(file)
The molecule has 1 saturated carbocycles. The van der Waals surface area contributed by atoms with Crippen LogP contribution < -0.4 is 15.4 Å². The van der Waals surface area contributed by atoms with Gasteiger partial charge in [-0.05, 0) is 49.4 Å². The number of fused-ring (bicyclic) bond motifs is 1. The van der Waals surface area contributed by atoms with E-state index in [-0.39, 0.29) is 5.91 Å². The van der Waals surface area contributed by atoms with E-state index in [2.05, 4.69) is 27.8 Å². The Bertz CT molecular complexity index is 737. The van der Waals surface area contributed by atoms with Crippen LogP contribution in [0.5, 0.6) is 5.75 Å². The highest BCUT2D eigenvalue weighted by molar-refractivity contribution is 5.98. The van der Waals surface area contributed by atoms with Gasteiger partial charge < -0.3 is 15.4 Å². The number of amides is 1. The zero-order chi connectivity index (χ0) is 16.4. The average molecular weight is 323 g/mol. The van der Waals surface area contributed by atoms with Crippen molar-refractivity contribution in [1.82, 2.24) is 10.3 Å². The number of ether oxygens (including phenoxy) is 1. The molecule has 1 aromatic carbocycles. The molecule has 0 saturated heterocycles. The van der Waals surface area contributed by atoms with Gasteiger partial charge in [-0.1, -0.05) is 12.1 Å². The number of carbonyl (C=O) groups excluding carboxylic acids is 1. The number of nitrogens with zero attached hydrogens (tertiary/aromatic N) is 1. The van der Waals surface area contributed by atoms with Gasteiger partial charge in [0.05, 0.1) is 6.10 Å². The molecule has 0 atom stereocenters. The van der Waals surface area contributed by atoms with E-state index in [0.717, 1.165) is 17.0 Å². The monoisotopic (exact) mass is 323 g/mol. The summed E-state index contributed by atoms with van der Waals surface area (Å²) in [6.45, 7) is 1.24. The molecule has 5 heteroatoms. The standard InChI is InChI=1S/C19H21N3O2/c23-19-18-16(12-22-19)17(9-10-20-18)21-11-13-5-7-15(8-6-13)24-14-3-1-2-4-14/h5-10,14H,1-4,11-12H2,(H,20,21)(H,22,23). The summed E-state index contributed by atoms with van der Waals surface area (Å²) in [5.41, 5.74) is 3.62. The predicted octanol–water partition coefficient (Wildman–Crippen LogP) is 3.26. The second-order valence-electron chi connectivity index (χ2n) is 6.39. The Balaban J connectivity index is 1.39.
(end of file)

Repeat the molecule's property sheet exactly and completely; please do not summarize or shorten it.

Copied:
The molecule has 1 saturated carbocycles. The van der Waals surface area contributed by atoms with Crippen LogP contribution < -0.4 is 15.4 Å². The van der Waals surface area contributed by atoms with Gasteiger partial charge in [-0.05, 0) is 49.4 Å². The number of fused-ring (bicyclic) bond motifs is 1. The van der Waals surface area contributed by atoms with E-state index in [-0.39, 0.29) is 5.91 Å². The van der Waals surface area contributed by atoms with E-state index in [2.05, 4.69) is 27.8 Å². The Bertz CT molecular complexity index is 737. The van der Waals surface area contributed by atoms with Crippen LogP contribution in [0.5, 0.6) is 5.75 Å². The highest BCUT2D eigenvalue weighted by molar-refractivity contribution is 5.98. The van der Waals surface area contributed by atoms with Gasteiger partial charge < -0.3 is 15.4 Å². The number of amides is 1. The zero-order chi connectivity index (χ0) is 16.4. The average molecular weight is 323 g/mol. The van der Waals surface area contributed by atoms with Crippen molar-refractivity contribution in [1.82, 2.24) is 10.3 Å². The number of ether oxygens (including phenoxy) is 1. The molecule has 1 aromatic carbocycles. The molecule has 0 saturated heterocycles. The van der Waals surface area contributed by atoms with Gasteiger partial charge in [-0.1, -0.05) is 12.1 Å². The number of carbonyl (C=O) groups excluding carboxylic acids is 1. The number of nitrogens with zero attached hydrogens (tertiary/aromatic N) is 1. The van der Waals surface area contributed by atoms with Gasteiger partial charge in [0.05, 0.1) is 6.10 Å². The molecule has 0 atom stereocenters. The van der Waals surface area contributed by atoms with E-state index in [0.717, 1.165) is 17.0 Å². The monoisotopic (exact) mass is 323 g/mol. The summed E-state index contributed by atoms with van der Waals surface area (Å²) in [6.45, 7) is 1.24. The molecule has 5 heteroatoms. The standard InChI is InChI=1S/C19H21N3O2/c23-19-18-16(12-22-19)17(9-10-20-18)21-11-13-5-7-15(8-6-13)24-14-3-1-2-4-14/h5-10,14H,1-4,11-12H2,(H,20,21)(H,22,23). The summed E-state index contributed by atoms with van der Waals surface area (Å²) in [5.41, 5.74) is 3.62. The predicted octanol–water partition coefficient (Wildman–Crippen LogP) is 3.26. The second-order valence-electron chi connectivity index (χ2n) is 6.39. The Balaban J connectivity index is 1.39.